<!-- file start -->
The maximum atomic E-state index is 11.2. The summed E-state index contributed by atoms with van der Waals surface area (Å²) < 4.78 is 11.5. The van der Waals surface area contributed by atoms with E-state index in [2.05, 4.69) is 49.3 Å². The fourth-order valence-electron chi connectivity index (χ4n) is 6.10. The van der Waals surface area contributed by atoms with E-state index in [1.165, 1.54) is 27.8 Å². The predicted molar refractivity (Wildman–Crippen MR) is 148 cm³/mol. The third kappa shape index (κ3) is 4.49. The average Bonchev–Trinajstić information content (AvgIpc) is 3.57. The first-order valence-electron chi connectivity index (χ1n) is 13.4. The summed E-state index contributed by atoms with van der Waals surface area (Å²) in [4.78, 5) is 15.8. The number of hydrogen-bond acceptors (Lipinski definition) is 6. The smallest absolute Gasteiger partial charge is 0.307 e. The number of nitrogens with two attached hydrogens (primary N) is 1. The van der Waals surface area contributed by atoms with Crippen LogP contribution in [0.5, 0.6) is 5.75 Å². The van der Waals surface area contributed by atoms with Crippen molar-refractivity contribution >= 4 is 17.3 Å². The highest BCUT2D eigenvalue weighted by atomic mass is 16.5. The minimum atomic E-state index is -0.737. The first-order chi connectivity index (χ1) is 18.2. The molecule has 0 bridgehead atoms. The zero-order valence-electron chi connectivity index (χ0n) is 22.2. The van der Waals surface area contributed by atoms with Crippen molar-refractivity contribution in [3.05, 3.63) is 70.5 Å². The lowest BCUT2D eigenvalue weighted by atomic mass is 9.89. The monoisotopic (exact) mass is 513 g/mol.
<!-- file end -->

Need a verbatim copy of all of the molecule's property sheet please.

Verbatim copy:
The maximum atomic E-state index is 11.2. The summed E-state index contributed by atoms with van der Waals surface area (Å²) < 4.78 is 11.5. The van der Waals surface area contributed by atoms with E-state index in [2.05, 4.69) is 49.3 Å². The fourth-order valence-electron chi connectivity index (χ4n) is 6.10. The van der Waals surface area contributed by atoms with E-state index in [1.165, 1.54) is 27.8 Å². The predicted molar refractivity (Wildman–Crippen MR) is 148 cm³/mol. The third kappa shape index (κ3) is 4.49. The average Bonchev–Trinajstić information content (AvgIpc) is 3.57. The first-order valence-electron chi connectivity index (χ1n) is 13.4. The summed E-state index contributed by atoms with van der Waals surface area (Å²) in [4.78, 5) is 15.8. The number of hydrogen-bond acceptors (Lipinski definition) is 6. The smallest absolute Gasteiger partial charge is 0.307 e. The number of nitrogens with two attached hydrogens (primary N) is 1. The van der Waals surface area contributed by atoms with Crippen LogP contribution in [0.5, 0.6) is 5.75 Å². The van der Waals surface area contributed by atoms with Crippen molar-refractivity contribution >= 4 is 17.3 Å². The highest BCUT2D eigenvalue weighted by atomic mass is 16.5. The minimum atomic E-state index is -0.737. The first-order chi connectivity index (χ1) is 18.2. The molecule has 0 bridgehead atoms. The zero-order valence-electron chi connectivity index (χ0n) is 22.2. The van der Waals surface area contributed by atoms with Crippen molar-refractivity contribution in [3.05, 3.63) is 70.5 Å². The lowest BCUT2D eigenvalue weighted by atomic mass is 9.89. The monoisotopic (exact) mass is 513 g/mol.